A powerful key to learning how to rest effectively comes through understanding the stages of sleep and anticipating your own sleep cycles. The stages of sleep, each lasting about ninety minutes have much to teach us about balance. When you first fall asleep, you pass through a brief period of intense semi conscious mental imagery and then spend a short while in dreams. Next you dive into a deeper, more peaceful and dreamless state. During this time, your brainwaves slow way down into the delta frequencies, of one to three cycles per second, and you rest in a state of deep dreamless sleep. It is in this state, called “Stage IV sleep,” where you get your deepest and most healing, harmonizing rest. In this dreamless stage, we rest in a profound state of inner balance where our body rests at ease like a drop resting in harmony with the ocean of the universe.

After some time, your biological clock leads to a shift in your biochemistry and an increase in brain rhythms as they accelerate to a theta frequency of four to eight cycles per second. Once again you enter REM, or rapid eye movement sleep, where you are likely to experience dreams. Though many people when asked will say that they do not dream, this is not because they aren’t dreaming, but simply because they are unable to maintain enough mindful vigilance while they are in these more subtle states of mind-brain function to notice or remember them. As mindfulness grows in our waking life, we are more likely to be aware of our thinking and fantasies throughout the day. This lays a foundation of awareness necessary to begin to recognize and remember our nightime dreams. As our waking mindfulness deepens, we may even learn how to “lucidly dream”-- which is like becoming a virtual reality composer working with the limitless creative potentials of our own internal dreamscape. When mindfulness is perfected, this lucid, peaceful presence of mind can be maintained even during the most deep and quiet periods of dreamless sleep.

At about ninety minutes after falling asleep, we reach the most superficial stage of sleep. Here we are more likely to awaken or to be aroused by sounds or movements around us. And then as the earth turns, the whole cycle begins again. Once again, we go deeply asleep, though likely not quite as deep as during the first sleep cycle. Then again we dream, and then move into a more superficial sleep where we are more likely to be awakened by sounds or movements around us, or worries or pains within us. In this way, the sleep cycles continue throughout the night carrying us rhythmically through balancing cycles of deep sleep, dreaming, and shallow sleep. With each ninety minute cycle our sleep is more shallow. At the end of each cycle we “rise toward the waking state,” until finally at the end of one and a half, three, four and a half, six, seven and a half, or nine hours we naturally pop through into ordinary reality and wake up.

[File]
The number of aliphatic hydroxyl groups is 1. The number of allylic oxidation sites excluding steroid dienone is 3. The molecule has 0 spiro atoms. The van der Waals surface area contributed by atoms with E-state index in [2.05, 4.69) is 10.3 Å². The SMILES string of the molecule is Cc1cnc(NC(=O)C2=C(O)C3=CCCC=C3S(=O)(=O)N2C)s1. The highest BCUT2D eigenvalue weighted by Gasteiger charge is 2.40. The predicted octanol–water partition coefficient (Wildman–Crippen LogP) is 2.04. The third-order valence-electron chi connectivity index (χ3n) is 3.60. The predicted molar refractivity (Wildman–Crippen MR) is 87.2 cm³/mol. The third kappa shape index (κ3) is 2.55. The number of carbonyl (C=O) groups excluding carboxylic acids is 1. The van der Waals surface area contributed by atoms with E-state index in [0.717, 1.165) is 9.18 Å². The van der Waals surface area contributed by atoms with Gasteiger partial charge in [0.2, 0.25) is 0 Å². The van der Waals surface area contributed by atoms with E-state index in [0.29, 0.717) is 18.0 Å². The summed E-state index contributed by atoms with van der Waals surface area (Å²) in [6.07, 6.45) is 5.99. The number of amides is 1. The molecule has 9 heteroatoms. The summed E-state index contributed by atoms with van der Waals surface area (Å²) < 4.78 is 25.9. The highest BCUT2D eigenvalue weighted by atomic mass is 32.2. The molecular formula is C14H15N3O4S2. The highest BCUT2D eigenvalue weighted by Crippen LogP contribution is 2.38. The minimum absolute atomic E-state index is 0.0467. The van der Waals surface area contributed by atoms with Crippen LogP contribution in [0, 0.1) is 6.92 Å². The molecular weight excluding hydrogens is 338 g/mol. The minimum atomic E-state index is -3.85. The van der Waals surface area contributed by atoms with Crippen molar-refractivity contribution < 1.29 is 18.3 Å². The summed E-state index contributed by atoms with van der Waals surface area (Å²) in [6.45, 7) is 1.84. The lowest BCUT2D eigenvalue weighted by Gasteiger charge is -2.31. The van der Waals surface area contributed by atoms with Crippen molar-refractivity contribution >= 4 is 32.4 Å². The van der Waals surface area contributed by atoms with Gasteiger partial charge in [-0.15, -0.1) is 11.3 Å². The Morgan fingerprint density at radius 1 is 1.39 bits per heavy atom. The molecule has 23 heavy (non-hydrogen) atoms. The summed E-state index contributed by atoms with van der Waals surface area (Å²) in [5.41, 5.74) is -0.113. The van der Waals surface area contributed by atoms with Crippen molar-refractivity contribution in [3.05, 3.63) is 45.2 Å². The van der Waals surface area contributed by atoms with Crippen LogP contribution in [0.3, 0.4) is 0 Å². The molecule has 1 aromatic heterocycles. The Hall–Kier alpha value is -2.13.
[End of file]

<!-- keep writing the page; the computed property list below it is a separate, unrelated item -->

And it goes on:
Understanding these natural cycles of sleep, you can come to some very useful insights:

  • First, your deepest sleep happens during your first sleep cycles and the amount of rest you gain is progressively less with later cycles. If you have only a limited amount of time to sleep, then plan to sleep for one and a half, three, four and a half, or six hours.
  • Second, if you need to set an alarm, ideally set it to go off at the end of a ninety minute cycle. Again this would be at 1.5, 3, 4.5, 6, 7.5, or 9 hours. If you wake up in the middle of a sleep cycle you are more likely to feel groggy and disoriented.
  • For most of us mammals, our deepest, quietest metabolic time of the day is in the wee hours of the morning, an hour or two before dawn. If at all possible, this is a very wise time to stay asleep.
  • You need to dream. Quality dream time is essential to living a healthy and well balanced life. In studies where people are prevented from dreaming, they quickly become agitated, disoriented, and dangerously imbalanced. Next to breathing and drinking water, it seems that dreaming is the most essential vital function of our life.

The healing, harmonizing, and balancing power of dreams can also be understood by realizing that the body is actually a biological oscillator embedded within the larger resonant fields of the earth. In dreaming sleep and in deep meditation, the predominant brain wave frequency matches the rhythms of the pulse of the planetary electromagnetic field called the Schumann Resonance Field. Thus when we sleep and dream, our little biophysical oscillator comes to rest and balance in sympathetic resonance with the rhythms of the larger planetary field. This, combined with the profound and miraculous biochemical changes accompanying sleep, results in our awakening feeling refreshed, renewed, and realigned.

[Adapted from the book "Living in Balance" by Joel Levey
and Michelle Levey]